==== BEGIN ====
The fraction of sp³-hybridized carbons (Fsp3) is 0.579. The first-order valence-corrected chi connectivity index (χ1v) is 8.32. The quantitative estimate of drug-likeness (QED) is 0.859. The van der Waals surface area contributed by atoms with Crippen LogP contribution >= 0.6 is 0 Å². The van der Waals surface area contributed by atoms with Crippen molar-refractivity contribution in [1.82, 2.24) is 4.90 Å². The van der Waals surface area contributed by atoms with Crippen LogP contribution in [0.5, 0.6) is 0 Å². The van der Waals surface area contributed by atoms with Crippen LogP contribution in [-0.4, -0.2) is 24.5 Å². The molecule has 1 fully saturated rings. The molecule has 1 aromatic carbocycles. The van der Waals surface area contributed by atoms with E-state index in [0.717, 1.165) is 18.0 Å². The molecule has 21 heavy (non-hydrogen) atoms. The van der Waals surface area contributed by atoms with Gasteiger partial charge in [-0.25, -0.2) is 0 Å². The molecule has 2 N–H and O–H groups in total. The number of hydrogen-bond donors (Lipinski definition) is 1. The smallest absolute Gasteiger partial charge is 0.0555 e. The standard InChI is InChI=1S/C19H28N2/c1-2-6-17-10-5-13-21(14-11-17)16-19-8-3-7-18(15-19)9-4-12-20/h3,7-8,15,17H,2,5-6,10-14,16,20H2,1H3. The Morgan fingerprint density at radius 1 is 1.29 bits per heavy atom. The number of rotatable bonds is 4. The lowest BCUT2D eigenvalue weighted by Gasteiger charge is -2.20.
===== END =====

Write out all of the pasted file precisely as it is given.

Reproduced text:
The fraction of sp³-hybridized carbons (Fsp3) is 0.579. The first-order valence-corrected chi connectivity index (χ1v) is 8.32. The quantitative estimate of drug-likeness (QED) is 0.859. The van der Waals surface area contributed by atoms with Crippen LogP contribution >= 0.6 is 0 Å². The van der Waals surface area contributed by atoms with Crippen molar-refractivity contribution in [1.82, 2.24) is 4.90 Å². The van der Waals surface area contributed by atoms with Crippen LogP contribution in [0.5, 0.6) is 0 Å². The van der Waals surface area contributed by atoms with Crippen LogP contribution in [-0.4, -0.2) is 24.5 Å². The molecule has 1 fully saturated rings. The molecule has 1 aromatic carbocycles. The van der Waals surface area contributed by atoms with E-state index in [0.717, 1.165) is 18.0 Å². The molecule has 21 heavy (non-hydrogen) atoms. The van der Waals surface area contributed by atoms with Gasteiger partial charge in [-0.25, -0.2) is 0 Å². The molecule has 2 N–H and O–H groups in total. The number of hydrogen-bond donors (Lipinski definition) is 1. The smallest absolute Gasteiger partial charge is 0.0555 e. The standard InChI is InChI=1S/C19H28N2/c1-2-6-17-10-5-13-21(14-11-17)16-19-8-3-7-18(15-19)9-4-12-20/h3,7-8,15,17H,2,5-6,10-14,16,20H2,1H3. The Morgan fingerprint density at radius 1 is 1.29 bits per heavy atom. The number of rotatable bonds is 4. The lowest BCUT2D eigenvalue weighted by Gasteiger charge is -2.20.